However, it’s the latest season of the Ryan Murphy’s “Feud: Capote vs. The Swans” (reuniting Watts with Van Sant, who directed all eight episodes) that reminded audiences of her commanding intensity and versatility. Again as executive producer, she embodies magazine editor-turned-socialite Babe Paley in the last decade of her life and seems like a shoo-in for an Emmy nomination. It’s a rich performance across eight episodes that also benefited from Watts helping to shepherd the series herself.

Halfway through her “BoJack Horseman” episode, Watts expresses discontent at learning that Todd (BoJack’s aimless young human friend) has persuaded the film’s director, Quentin Tarantulino, to center the story on Watts’ Diane — effectively turning the character into the type of layered and complicated role the performer was trying to avoid.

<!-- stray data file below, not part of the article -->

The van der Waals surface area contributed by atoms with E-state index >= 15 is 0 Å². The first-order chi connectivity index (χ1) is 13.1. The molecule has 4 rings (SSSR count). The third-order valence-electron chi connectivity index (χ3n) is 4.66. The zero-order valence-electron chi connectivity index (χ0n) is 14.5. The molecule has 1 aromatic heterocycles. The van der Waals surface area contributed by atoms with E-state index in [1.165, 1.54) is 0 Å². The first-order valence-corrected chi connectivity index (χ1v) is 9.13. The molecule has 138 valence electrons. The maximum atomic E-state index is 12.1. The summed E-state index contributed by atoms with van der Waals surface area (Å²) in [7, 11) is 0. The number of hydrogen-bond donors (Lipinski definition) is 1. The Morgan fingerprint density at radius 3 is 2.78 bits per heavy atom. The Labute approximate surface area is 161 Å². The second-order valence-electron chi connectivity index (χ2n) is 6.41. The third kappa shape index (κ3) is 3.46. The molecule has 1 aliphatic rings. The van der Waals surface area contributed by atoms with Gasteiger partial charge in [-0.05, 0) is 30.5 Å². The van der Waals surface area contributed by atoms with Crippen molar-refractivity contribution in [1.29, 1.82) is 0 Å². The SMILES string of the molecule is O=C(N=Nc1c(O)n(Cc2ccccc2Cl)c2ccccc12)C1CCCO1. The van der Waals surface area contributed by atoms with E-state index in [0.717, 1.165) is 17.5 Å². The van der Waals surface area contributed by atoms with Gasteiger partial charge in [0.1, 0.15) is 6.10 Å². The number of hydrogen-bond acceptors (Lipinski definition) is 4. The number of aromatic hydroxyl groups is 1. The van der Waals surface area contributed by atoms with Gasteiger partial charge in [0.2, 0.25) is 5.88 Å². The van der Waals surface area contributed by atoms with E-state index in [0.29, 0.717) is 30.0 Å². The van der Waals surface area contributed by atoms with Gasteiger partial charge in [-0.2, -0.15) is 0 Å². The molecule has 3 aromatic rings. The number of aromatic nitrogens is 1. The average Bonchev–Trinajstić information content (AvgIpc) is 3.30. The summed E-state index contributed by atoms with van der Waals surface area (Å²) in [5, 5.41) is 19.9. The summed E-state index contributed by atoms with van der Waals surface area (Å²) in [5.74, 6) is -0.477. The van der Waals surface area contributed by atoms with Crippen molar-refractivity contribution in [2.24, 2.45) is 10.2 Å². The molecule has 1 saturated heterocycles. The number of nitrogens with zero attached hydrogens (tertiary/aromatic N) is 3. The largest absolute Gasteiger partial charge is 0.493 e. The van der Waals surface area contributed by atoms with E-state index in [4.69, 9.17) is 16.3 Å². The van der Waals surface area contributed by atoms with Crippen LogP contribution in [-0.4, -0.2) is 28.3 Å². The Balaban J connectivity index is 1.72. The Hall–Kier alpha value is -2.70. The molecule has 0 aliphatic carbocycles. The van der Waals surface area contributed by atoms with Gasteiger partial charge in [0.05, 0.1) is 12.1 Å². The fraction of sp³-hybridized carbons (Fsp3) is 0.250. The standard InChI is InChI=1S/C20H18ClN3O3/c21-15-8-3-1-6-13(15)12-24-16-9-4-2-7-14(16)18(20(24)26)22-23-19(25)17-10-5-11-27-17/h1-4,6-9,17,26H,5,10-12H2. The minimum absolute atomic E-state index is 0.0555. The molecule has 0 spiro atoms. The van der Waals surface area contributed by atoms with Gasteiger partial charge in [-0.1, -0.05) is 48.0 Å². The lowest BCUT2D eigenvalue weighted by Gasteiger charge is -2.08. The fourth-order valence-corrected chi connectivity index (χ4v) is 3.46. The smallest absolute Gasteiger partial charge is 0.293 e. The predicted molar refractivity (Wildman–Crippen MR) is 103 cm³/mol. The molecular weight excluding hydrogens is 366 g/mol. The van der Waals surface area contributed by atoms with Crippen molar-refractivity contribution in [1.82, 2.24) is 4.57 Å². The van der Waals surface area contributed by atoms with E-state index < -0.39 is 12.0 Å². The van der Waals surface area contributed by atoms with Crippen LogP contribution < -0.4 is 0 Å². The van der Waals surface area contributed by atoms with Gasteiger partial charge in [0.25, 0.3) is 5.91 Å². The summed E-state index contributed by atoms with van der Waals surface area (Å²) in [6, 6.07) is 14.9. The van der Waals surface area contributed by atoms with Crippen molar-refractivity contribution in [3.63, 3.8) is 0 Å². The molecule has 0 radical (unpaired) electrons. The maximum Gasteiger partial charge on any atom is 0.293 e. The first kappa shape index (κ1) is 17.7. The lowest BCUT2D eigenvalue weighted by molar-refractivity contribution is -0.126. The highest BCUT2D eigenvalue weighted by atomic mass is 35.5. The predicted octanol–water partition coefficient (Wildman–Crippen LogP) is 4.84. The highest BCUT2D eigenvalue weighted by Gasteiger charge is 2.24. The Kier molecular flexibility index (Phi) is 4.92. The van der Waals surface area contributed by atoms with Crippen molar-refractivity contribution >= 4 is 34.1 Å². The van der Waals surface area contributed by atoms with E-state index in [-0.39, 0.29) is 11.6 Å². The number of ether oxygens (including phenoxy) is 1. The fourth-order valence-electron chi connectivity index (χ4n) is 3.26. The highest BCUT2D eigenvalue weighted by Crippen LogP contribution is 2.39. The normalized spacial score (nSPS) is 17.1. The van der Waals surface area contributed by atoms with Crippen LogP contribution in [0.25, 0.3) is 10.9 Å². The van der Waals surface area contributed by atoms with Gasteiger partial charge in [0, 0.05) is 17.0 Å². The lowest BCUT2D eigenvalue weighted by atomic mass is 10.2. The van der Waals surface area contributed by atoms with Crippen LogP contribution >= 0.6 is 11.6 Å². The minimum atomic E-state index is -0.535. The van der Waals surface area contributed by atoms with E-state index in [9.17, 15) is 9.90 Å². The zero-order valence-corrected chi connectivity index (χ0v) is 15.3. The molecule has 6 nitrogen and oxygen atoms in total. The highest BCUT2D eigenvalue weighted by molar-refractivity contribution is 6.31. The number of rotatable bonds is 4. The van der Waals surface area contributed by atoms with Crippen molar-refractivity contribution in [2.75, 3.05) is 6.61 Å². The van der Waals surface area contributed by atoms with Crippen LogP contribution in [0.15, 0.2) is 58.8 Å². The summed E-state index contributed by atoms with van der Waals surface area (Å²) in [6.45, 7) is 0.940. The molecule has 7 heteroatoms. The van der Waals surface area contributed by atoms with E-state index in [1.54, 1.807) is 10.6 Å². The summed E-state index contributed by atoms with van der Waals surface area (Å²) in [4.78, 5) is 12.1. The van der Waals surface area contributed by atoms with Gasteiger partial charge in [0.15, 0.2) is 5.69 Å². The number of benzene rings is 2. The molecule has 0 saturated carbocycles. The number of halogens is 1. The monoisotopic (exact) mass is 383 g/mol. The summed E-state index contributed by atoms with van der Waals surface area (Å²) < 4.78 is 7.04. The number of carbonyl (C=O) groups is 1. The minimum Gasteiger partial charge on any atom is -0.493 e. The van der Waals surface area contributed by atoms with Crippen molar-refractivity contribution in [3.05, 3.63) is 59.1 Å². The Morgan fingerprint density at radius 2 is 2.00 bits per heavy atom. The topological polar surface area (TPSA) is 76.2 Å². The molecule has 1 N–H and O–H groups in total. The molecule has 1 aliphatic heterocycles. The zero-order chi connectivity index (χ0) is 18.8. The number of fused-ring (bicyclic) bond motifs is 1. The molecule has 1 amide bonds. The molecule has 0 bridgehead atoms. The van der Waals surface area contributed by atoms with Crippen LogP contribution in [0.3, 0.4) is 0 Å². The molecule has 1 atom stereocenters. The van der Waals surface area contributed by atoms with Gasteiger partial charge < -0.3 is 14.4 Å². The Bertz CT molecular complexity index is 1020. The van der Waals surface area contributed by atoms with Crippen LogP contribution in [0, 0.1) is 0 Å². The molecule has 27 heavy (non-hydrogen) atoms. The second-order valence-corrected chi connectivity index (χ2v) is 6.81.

“Isn’t this town sick of creating three-dimensional roles for women? This happens to me all the time. A.O. Scott is sick of talking about how brilliant I am,” Watts angrily decries.

Here’s hoping the current New York Times critics and those elsewhere, as well as audiences, soon have more reasons to once again gush about Watts in ventures that match her dramatic acumen. Watts has more than earned her place among the best actors of our time — she has both the accolades and the body of work to back it up — it’s time for Hollywood to act accordingly.